URI researchers map ocean floor, underwater habitats on Atlantic coast following Hurricane Sandy

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Left to right, Casey Hearn and Monique LaFrance Bartley, both GSO doctoral students; Sean Scannell, a 2016 graduate of marine affairs at URI; Nicholas Englehart and Mitchell Kennedy, who both graduated from URI in 2016 with degrees in geological oceanography. Photo courtesy of Monique LaFrance Bartley.

KINGSTON, R.I., Nov. 9, 2016— Hurricane Sandy destroyed hundreds of houses and other properties when it struck the Atlantic coast four years ago. But few realize that the storm also disturbed the seafloor, altering underwater landscapes.

Researchers and students at the University of Rhode Island have mapped the ocean floor at one of several national parks along the East Coast to examine any changes—and have also created an online multimedia story so the public can follow their work.

The Big Reveal: Developing Habitat Maps of the Seafloor of Key Coastal Natural Resources” provides a behind-the-scenes look through interactive maps, photos, graphics, text and more of the research by John King, a URI oceanography professor, and his students.

“The initial step in effectively managing submerged natural resources is to have an accurate and detailed understanding of what resources you actually have,” says King. “Our project is providing that knowledge about the study sites to the National Park Service for the first time.”

Researchers and students from King’s laboratory in the Graduate School of Oceanography and from URI Professor Caroline Gottschalk Druschke’s Society, Ecology and Communication Laboratory collaborated to create “The Big Reveal.” Druschke has a joint appointment in URI’s Department of Writing and Rhetoric and Department of Natural Resources Science.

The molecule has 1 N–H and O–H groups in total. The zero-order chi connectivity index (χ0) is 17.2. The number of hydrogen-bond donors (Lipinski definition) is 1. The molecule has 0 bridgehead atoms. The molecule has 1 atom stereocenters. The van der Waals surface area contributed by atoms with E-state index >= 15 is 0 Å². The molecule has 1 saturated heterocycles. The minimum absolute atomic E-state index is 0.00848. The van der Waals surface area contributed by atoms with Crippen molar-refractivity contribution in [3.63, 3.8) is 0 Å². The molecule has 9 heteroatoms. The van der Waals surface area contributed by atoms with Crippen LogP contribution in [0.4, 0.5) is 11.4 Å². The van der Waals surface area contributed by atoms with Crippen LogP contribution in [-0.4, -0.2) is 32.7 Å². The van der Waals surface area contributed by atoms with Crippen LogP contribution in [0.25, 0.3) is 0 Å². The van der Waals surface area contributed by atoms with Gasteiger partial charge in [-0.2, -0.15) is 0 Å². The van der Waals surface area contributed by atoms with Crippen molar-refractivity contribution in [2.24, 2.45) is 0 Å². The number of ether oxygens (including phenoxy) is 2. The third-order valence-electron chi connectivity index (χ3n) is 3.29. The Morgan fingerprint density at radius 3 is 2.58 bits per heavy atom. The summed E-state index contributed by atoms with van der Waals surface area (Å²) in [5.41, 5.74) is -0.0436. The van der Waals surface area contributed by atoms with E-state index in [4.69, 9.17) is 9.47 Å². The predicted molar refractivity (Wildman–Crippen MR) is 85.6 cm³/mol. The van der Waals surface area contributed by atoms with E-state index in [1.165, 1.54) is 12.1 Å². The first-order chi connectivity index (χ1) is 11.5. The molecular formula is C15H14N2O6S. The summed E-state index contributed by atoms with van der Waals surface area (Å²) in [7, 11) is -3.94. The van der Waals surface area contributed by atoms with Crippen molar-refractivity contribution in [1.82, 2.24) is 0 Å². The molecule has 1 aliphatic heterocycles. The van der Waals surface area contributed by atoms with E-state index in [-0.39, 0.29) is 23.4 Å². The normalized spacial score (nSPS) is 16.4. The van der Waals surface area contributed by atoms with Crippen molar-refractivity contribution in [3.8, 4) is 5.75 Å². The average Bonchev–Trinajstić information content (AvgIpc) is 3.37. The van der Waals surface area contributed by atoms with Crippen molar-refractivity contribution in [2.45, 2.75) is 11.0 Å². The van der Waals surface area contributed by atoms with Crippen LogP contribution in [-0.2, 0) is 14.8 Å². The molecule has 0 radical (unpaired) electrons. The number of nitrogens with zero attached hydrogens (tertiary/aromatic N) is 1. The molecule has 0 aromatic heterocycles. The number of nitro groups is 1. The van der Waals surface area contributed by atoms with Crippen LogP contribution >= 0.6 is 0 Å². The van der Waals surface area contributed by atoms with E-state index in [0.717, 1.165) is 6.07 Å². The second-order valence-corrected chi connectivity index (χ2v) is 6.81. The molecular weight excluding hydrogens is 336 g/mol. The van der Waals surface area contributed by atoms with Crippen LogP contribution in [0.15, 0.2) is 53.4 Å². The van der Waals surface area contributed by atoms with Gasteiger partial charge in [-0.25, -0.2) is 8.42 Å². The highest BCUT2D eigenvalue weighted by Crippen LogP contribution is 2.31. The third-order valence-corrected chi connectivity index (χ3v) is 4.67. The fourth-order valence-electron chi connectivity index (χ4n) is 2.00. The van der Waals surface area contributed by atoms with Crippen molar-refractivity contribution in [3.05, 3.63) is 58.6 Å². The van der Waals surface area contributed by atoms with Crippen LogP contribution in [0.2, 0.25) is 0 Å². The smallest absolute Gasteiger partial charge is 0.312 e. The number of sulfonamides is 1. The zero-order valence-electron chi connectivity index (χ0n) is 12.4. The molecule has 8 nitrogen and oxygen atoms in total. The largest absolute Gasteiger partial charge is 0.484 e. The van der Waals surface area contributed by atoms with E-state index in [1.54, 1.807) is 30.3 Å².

Hurricane Sandy hit the coast Oct. 29, 2012, killing at least 233 people and causing billions in damages. The storm’s impact on land has been well-documented, but there isn’t much information about how the hurricane changed ecosystems on the ocean floor.

By creating detailed maps of submerged habitats, researchers will be able to compare this baseline data with subsequent data collected in the future after another hurricane. The research will help scientists better understand how future storms may affect these important natural environments, with ecological, commercial and recreational implications.

The research could also be helpful in studies of seafloor changes caused by sea-level rise, ocean warming and pollution.

Researchers used acoustic sonars, remote-controlled underwater vehicles and other cutting-edge technology to gather information. They also took photos and collected sediment samples.

Acoustic sonars were especially useful in the research. Sonars send pulses of sound to the seafloor and track the amount of time it takes for the sound to bounce back, calculating and collecting measurements of water depth. They also measure the sound’s intensity, producing an image similar to a black-and-white photograph. Sonars can detect large geological features, including mudflats, seagrass beds and coral reefs.

Mapping of underwater habitats took place in four national parks affected by Hurricane Sandy: Cape Cod National Seashore in Massachusetts; Assateague Island National Seashore in Maryland; Fire Island National Seashore in New York; and part of Gateway National Recreation Area in New Jersey. The URI team examined the Fire Island waters.

Significant portions of all four parks are submerged: 75 percent of Fire Island National Seashore’s area is under water; and 67 percent of Gateway National Recreation Area is submerged. Thirty-eight percent of the Cape Cod National Seashore is under water.

The research was funded as part of the U.S. Department of the Interior’s post-Hurricane Sandy recovery projects. Besides URI, the other institutions participating are the University of Delaware, Rutgers University and the Center for Coastal Studies in Massachusetts.

“Habitat mapping helps us better understand the ecosystem as a whole and how it’s resilient to or vulnerable to change,” says Monique LaFrance Bartley, a doctoral student at GSO who is working on the project. Knowing the condition of the seafloor is important: it shapes the ecosystem, from the size of sediment grains to the health of marine invertebrates, like clams.

Jamie Remillard, a doctoral student in rhetoric and composition at URI and co-creator of “The Big Reveal,” says it was exciting to create the online multimedia site.

“It’s important people understand the value of this research,” says Remillard. “ ‘The Big Reveal’ is informative, and it also connects people with science that matters in an engaging, interactive way. Making that sort of connection is key.”